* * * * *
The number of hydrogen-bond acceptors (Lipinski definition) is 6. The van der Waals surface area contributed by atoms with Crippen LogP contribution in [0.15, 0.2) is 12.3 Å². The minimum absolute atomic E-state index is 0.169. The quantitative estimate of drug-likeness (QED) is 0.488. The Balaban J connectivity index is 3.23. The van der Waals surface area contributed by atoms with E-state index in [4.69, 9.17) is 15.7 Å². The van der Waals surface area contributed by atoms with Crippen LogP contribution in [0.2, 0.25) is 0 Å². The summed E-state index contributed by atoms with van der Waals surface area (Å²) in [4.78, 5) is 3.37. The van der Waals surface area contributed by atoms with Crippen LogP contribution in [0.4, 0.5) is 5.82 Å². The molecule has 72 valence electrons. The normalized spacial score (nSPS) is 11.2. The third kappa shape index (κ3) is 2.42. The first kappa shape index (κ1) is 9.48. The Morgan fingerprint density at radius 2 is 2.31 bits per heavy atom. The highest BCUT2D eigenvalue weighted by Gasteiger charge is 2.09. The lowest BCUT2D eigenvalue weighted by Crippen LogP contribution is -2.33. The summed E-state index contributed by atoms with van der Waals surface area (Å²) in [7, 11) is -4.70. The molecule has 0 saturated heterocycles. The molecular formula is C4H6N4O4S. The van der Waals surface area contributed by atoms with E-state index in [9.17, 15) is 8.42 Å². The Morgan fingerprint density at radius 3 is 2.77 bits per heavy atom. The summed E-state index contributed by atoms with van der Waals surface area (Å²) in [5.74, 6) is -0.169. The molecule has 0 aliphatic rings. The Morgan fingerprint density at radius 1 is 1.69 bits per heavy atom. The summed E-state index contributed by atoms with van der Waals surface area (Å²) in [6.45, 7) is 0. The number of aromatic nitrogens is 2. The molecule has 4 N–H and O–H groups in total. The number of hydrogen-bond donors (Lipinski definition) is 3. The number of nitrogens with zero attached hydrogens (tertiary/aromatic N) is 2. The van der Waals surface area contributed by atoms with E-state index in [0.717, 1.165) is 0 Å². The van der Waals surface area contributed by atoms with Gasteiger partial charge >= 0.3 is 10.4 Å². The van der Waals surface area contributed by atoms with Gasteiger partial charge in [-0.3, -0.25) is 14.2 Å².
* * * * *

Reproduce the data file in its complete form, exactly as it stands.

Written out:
The number of hydrogen-bond acceptors (Lipinski definition) is 6. The van der Waals surface area contributed by atoms with Crippen LogP contribution in [0.15, 0.2) is 12.3 Å². The minimum absolute atomic E-state index is 0.169. The quantitative estimate of drug-likeness (QED) is 0.488. The Balaban J connectivity index is 3.23. The van der Waals surface area contributed by atoms with E-state index in [4.69, 9.17) is 15.7 Å². The van der Waals surface area contributed by atoms with Crippen LogP contribution in [0.2, 0.25) is 0 Å². The summed E-state index contributed by atoms with van der Waals surface area (Å²) in [4.78, 5) is 3.37. The van der Waals surface area contributed by atoms with Crippen LogP contribution in [0.4, 0.5) is 5.82 Å². The molecule has 72 valence electrons. The normalized spacial score (nSPS) is 11.2. The third kappa shape index (κ3) is 2.42. The first kappa shape index (κ1) is 9.48. The Morgan fingerprint density at radius 2 is 2.31 bits per heavy atom. The highest BCUT2D eigenvalue weighted by Gasteiger charge is 2.09. The lowest BCUT2D eigenvalue weighted by Crippen LogP contribution is -2.33. The summed E-state index contributed by atoms with van der Waals surface area (Å²) in [7, 11) is -4.70. The molecule has 0 saturated heterocycles. The molecular formula is C4H6N4O4S. The van der Waals surface area contributed by atoms with E-state index in [9.17, 15) is 8.42 Å². The Morgan fingerprint density at radius 3 is 2.77 bits per heavy atom. The summed E-state index contributed by atoms with van der Waals surface area (Å²) in [5.74, 6) is -0.169. The molecule has 0 aliphatic rings. The Morgan fingerprint density at radius 1 is 1.69 bits per heavy atom. The summed E-state index contributed by atoms with van der Waals surface area (Å²) in [6.45, 7) is 0. The number of aromatic nitrogens is 2. The molecule has 4 N–H and O–H groups in total. The number of hydrogen-bond donors (Lipinski definition) is 3. The number of nitrogens with zero attached hydrogens (tertiary/aromatic N) is 2. The van der Waals surface area contributed by atoms with E-state index in [0.717, 1.165) is 0 Å². The van der Waals surface area contributed by atoms with Gasteiger partial charge >= 0.3 is 10.4 Å². The van der Waals surface area contributed by atoms with Gasteiger partial charge in [-0.3, -0.25) is 14.2 Å².